Paul Jackson – Advertising has been in my blood since an early ageJuly 13th, 2017
Paul Jackson is the CEO at GREY Johannesburg. He talks to Business Africa Online on his career in advertising, current advertising market in South Africa, GREY Africa and his strategic role in the company and what excites him about the future of marketing and advertising.
BAO: Tell us about GREY Johannesburg (Africa) and your role at the company?
Paul: The famous Grey Group, re-entered South Africa with Grey Africa. We are one of South Africa’s fastest growing advertising and communications agencies. Right now, my main priority is to grow and cement the global advertising giant as a leader in providing creative and effective full-service marketing solutions across the African continent. It is a critical step in Grey’s growth strategy of developing the network in fast growing and important markets and sectors in the AMEA region. Grey Africa focuses on developing a strong local Grey presence in South Africa as well as leading Grey’s expansion in key African markets.
BAO: How did you break into the advertising industry? And how did you advance to where you are today?
Paul: Advertising has been in my blood since an early age. My father co-founded the once famous and successful agency, Key Advertising which was acquired by the McCann Worldwide group. After leaving university, I teamed up with him and we decided to start our own agency called Volcano Advertising. We went on to become one of South Africa’s most successful and fastest growing independent advertising agencies, winning the Ad Age International Agency of The Year award before WPP grabbed a majority stake in the agency to re-launch the world-famous Grey brand in Sub-Sahara Africa.Our success can be attributed to hard work, a few lucky breaks, partnering with some of the industries most talented and gifted people and a deep passion for the ad business.
BAO: What are the most challenging aspects of your job? What causes you the most anxiety?
Paul: Our mandate is to create work which is thought-provoking, current and fearless in approach. With this comes a certain amount of risk and responsibility. What keeps me up at night? The fact that we are never satisfied. We know we can always be better. We know we have to work hard to stay ahead of industry change and we know we have to continually re-invent ourselves to remain relevant.
BAO: What do you enjoy about your career? Your current position as CEO, GREY Johannesburg (Africa).
Paul: I really enjoy defining the business’ strategies and seeing it come to life. I also love being an active part of world-class campaigns. I am especially passionate about the people who work at GREY and doing my bit to help develop the talent in them.
BAO: What is the current advertising job market like in South Africa? What areas will emerge as hot advertising specialties over the next five years?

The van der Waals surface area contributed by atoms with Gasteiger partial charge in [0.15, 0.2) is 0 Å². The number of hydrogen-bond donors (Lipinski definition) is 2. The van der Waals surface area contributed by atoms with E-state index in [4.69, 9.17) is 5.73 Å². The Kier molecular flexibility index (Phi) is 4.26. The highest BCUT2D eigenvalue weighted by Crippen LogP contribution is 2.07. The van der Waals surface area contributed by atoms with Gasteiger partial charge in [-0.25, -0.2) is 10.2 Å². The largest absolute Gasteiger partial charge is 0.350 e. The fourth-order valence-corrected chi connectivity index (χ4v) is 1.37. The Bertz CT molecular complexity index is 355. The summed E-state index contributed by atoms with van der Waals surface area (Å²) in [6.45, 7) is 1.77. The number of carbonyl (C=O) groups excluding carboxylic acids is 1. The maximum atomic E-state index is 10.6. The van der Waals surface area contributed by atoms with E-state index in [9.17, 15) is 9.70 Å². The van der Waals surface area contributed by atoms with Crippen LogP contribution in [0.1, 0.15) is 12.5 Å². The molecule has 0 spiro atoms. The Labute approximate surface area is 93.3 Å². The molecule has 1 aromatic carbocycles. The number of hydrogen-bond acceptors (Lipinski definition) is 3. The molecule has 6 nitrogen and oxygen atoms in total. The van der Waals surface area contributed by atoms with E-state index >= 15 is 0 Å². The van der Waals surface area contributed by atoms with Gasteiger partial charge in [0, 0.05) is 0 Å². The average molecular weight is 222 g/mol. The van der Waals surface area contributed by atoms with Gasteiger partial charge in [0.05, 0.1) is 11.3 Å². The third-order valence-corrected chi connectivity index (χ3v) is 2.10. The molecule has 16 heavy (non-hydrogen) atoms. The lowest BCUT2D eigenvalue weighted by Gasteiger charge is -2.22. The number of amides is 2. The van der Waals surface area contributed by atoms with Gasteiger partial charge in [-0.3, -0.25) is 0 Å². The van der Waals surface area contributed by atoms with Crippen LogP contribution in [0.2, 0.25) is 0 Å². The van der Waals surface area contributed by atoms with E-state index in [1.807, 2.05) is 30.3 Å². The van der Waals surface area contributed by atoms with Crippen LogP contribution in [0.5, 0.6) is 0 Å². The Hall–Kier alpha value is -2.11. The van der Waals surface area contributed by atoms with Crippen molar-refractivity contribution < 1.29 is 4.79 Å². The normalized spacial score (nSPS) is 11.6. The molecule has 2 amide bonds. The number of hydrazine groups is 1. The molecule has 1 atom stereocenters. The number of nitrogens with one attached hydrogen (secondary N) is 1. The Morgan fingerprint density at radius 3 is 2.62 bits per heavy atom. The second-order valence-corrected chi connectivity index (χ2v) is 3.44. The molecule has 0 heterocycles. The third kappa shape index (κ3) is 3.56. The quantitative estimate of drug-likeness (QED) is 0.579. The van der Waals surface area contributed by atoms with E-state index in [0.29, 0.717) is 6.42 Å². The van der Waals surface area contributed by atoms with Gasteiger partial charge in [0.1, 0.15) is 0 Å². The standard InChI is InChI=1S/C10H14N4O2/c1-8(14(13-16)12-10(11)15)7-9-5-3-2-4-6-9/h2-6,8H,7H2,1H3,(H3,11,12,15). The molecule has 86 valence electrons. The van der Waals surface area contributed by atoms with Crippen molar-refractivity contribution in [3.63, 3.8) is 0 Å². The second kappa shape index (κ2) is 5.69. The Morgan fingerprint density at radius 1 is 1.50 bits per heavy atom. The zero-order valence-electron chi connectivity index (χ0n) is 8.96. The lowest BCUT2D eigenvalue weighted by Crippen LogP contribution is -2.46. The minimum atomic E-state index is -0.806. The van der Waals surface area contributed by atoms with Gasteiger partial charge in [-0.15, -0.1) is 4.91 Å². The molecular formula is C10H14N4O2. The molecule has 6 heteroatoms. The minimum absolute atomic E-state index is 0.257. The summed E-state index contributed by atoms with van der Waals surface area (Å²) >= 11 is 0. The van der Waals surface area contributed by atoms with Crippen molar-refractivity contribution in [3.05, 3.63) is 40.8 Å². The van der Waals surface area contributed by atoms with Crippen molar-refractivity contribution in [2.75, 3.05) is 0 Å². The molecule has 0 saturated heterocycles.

Paul: The advertising industry, like all other industries, is experiencing unprecedented change with technological innovation turning our world upside down. This ongoing change necessitates that we re-invent the way we think and the range of skills we bring to the party to tackle client brand and business challenges. These new specialist skills are not only within the realm of digital communications such as digital media strategists, social media content producers, marketing automation and eCRM specialists but more importantly, move into the realm of digital consulting necessitating specialisations such as data scientists, systems engineers and business analysts.
BAO: Is it important to be passionate about advertising in order to be successful on a professional level?
Paul: Absolutely. My role as CEO is certainly not separated from being involved in client business strategy development and campaign conceptualising. I don’t think GREY would be successful if we weren’t all passionate about the industry and the brands that we serve. Passion is what fuels success.
BAO: Do you have a Corporate Social Responsibility (CSR) programme? If yes, how do you balance it with running a profitable efficient company?
Paul: At Grey, we believe in the healing power of creativity and that our creative resourcefulness can help solve some of the world’s most challenging problems. For the Grey Africa team, we decided to get behind education in South Africa. Because without an educated, literate population we cannot grow our people, our economy or the brands we serve. In short, we will build a stronger, more profitable business if we build a strong, prosperous society. Formed in 2006, the South African Primary Education Support Initiative (SAPESI) manages the import of mobile library vehicles from Japan with the goal of improving literacy in South Africa’s most rural communities. And with only 8% of the 26 000 primary and intermediate schools in South Africa having functioning libraries, the initiative is one that we strongly believed we should get behind. By 2025 SAPESI aims to cover 2,500 schools with 100 buses, thus having at least one mobile library in operation in each of the 96 education districts across South Africa.As the proud marketing partner of SAPESI, we provide support in the form of strategy, PR, event management, below-the-line and above-the-line communications, as well as branding and design.
BAO: With over two decades in the industry, what excites you about the future of marketing and advertising?
Paul: I would say the fast changing pace of the industry and the technological innovations that have lowered the cost to reach vast audiences easily and cost effectively leaving more budget to produce truly iconic storytelling messages across numerous, interconnected channels. It is the age of hyper-telling and there has never been a more exciting time to be in the communications industry.
(original interview available HERE)